Before I begin about this release, I would first like to apologize to all people whose layouts broke due to the last release. As it turns out I had not tested certain configurations involving the static Tabbed Sidebar, which resulted in all people using this feature having their sites become train-wrecks. Disabling the Tabbed Sidebar would have fixed the issue for all affected people, but there was no way you as a user could have known that.

Anyway, this release is a bug-fix release and there are no new features. Here are the fixes:

  1. Layout bugs
    1. The biggest issue – wonky layouts upon activation of the Tabbed Sidebar – has been fixed. There is one exception – if you are using IE6 (yes, that fossil) and you have the Tabbed Sidebar on and your Tabbed Sidebar is on the left side and you have at least one sidebar on the left site, then your left sidebar will render incorrectly on IE6 (only on IE6). I spent some time trying to figure this out, but gave up because I had to get this release out early and this particular combination has an extremely low probability of occurring. Otherwise I have hopefully resolved all issues on all browsers regarding this mishap.
    2. The Widget Area Below Header was not spanning the full width of the wrapper and was showing a blank space on the side.
    3. The Widget Area Above Footer was overlapping the right sidebar if the sidebar was longer than the content.
    4. The No Sidebars template was showing up with empty space on the side.
    5. In the “Tiles” layout excerpt images were becoming very tiny because the widths were computing incorrectly.
  2. If you had defined more than one WP 3.0 Menu, each menu item was getting repeated multiple times in the navigation bar. This has been fixed too.
  3. There was a bug that was preventing the post footer from appearing in the archive view (front page, category, date archive, tag etc). So if you had Tags or “Posted By” at the bottom of a post, that wasn’t being displayed. This now works.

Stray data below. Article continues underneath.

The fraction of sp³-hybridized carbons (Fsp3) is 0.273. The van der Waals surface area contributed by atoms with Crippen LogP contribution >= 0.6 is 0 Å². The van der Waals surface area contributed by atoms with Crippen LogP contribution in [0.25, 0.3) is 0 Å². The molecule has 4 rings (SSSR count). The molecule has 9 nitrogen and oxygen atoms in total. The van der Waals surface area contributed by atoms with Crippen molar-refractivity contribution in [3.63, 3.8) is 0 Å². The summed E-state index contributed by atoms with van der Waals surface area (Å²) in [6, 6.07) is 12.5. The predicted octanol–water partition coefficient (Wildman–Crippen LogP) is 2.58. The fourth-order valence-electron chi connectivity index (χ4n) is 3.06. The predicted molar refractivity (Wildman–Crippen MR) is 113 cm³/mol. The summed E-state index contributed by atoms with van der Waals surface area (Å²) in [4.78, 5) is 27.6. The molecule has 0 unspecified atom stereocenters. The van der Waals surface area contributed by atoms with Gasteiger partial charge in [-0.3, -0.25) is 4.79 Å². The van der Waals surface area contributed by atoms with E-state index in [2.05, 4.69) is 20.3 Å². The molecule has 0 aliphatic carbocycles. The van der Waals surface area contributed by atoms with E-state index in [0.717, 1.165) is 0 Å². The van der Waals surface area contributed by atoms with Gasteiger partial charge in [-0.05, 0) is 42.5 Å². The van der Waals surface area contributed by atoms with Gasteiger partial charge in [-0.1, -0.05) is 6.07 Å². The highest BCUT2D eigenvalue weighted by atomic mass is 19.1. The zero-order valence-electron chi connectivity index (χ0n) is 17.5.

4. There was a very old bug where the excerpt title in the “Tiles” layout where the header of excerpts wasn’t reading the alignment setting correctly. Instead it was borrowing the alignment of Magazine excerpts.

One point I would like to highlight – often when you upgrade your theme it apparently breaks your layout, while in truth there is nothing wrong with it. In such cases try out a few very simple things. First and foremost, clean out your browser’s cache and reload your page. Second, if you have a caching plugin make sure that you rebuild its cache, otherwise it will serve content that is not current.

I also thought I should highlight what some known issues are. There are 2, actually, both of which are JavaScript-related:

  1. At some point in the last 3 releases the Google Translator widget stopped working. I have no idea why, since I haven’t changed anything there. If you were looking for this feature to work I encourage you to look for some free plugin to help you there.
  2. At some point in the last few months the Fade / delay effect on the navigation menu stopped working. Again, I have no idea why. Since this is a very low impact issue I didn’t spend an excruciating amount of time trying to resolve this.

Another aspect I wanted to highlight was regarding my comment in my previous post, about “Rolled up menus”. A few users had difficulty understanding the concept, so I thought I will explain it here. To create a new dummy node:

  1. Go to Appearance → Menus and open up your menu.
  2. Create a new menu item using a Custom Link.
    1. For the URL specify #. Make sure you delete the “http://” that sits there by default
    2. For the Label put in whatever you want to name your root node.
    3. Add to Menu
  3. Once added, move this item to the top of the list.
  4. Now, indent every other item under this top item. This way each other node is a child of your newly created root. Remember to indent – this is important.
  5. That’s it. Since you have set the URL to be “#” Suffusion knows that it shouldn’t open any page for it. All other items are listed as children of this new node.